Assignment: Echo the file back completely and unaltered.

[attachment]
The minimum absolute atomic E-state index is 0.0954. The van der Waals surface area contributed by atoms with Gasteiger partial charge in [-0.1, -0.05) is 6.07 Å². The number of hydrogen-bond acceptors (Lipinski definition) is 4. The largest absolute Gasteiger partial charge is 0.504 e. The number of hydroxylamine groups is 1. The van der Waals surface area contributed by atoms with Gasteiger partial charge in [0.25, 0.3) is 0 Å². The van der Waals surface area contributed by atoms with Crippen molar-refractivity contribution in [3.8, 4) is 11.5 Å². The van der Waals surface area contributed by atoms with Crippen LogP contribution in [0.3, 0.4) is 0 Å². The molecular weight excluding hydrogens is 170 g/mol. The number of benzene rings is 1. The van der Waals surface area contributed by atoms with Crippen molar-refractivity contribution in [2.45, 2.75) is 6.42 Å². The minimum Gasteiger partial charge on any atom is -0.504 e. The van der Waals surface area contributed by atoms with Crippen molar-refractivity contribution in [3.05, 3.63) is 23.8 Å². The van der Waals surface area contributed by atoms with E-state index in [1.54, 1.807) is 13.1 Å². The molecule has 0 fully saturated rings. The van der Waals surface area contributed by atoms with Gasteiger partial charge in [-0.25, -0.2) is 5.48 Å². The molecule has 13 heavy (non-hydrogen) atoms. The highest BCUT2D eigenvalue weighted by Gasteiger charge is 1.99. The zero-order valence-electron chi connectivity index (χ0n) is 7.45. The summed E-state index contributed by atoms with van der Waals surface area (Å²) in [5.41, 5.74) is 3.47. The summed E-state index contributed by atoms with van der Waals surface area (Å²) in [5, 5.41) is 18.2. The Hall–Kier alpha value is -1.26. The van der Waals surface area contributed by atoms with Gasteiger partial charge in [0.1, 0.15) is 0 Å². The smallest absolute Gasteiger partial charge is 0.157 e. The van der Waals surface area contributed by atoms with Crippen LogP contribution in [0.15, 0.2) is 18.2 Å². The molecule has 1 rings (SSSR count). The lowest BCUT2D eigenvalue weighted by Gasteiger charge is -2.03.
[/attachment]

The minimum absolute atomic E-state index is 0.0954. The van der Waals surface area contributed by atoms with Gasteiger partial charge in [-0.1, -0.05) is 6.07 Å². The number of hydrogen-bond acceptors (Lipinski definition) is 4. The largest absolute Gasteiger partial charge is 0.504 e. The number of hydroxylamine groups is 1. The van der Waals surface area contributed by atoms with Gasteiger partial charge in [0.25, 0.3) is 0 Å². The van der Waals surface area contributed by atoms with Crippen molar-refractivity contribution in [3.8, 4) is 11.5 Å². The van der Waals surface area contributed by atoms with Crippen LogP contribution in [0.3, 0.4) is 0 Å². The molecular weight excluding hydrogens is 170 g/mol. The number of benzene rings is 1. The van der Waals surface area contributed by atoms with Crippen molar-refractivity contribution in [2.45, 2.75) is 6.42 Å². The minimum Gasteiger partial charge on any atom is -0.504 e. The van der Waals surface area contributed by atoms with Crippen molar-refractivity contribution in [3.05, 3.63) is 23.8 Å². The van der Waals surface area contributed by atoms with E-state index in [1.54, 1.807) is 13.1 Å². The molecule has 0 fully saturated rings. The van der Waals surface area contributed by atoms with Gasteiger partial charge in [-0.25, -0.2) is 5.48 Å². The molecule has 13 heavy (non-hydrogen) atoms. The highest BCUT2D eigenvalue weighted by Gasteiger charge is 1.99. The zero-order valence-electron chi connectivity index (χ0n) is 7.45. The summed E-state index contributed by atoms with van der Waals surface area (Å²) in [5.41, 5.74) is 3.47. The summed E-state index contributed by atoms with van der Waals surface area (Å²) in [5, 5.41) is 18.2. The Hall–Kier alpha value is -1.26. The van der Waals surface area contributed by atoms with Gasteiger partial charge in [0.1, 0.15) is 0 Å². The smallest absolute Gasteiger partial charge is 0.157 e. The van der Waals surface area contributed by atoms with Crippen LogP contribution in [0.15, 0.2) is 18.2 Å². The molecule has 1 rings (SSSR count). The lowest BCUT2D eigenvalue weighted by Gasteiger charge is -2.03.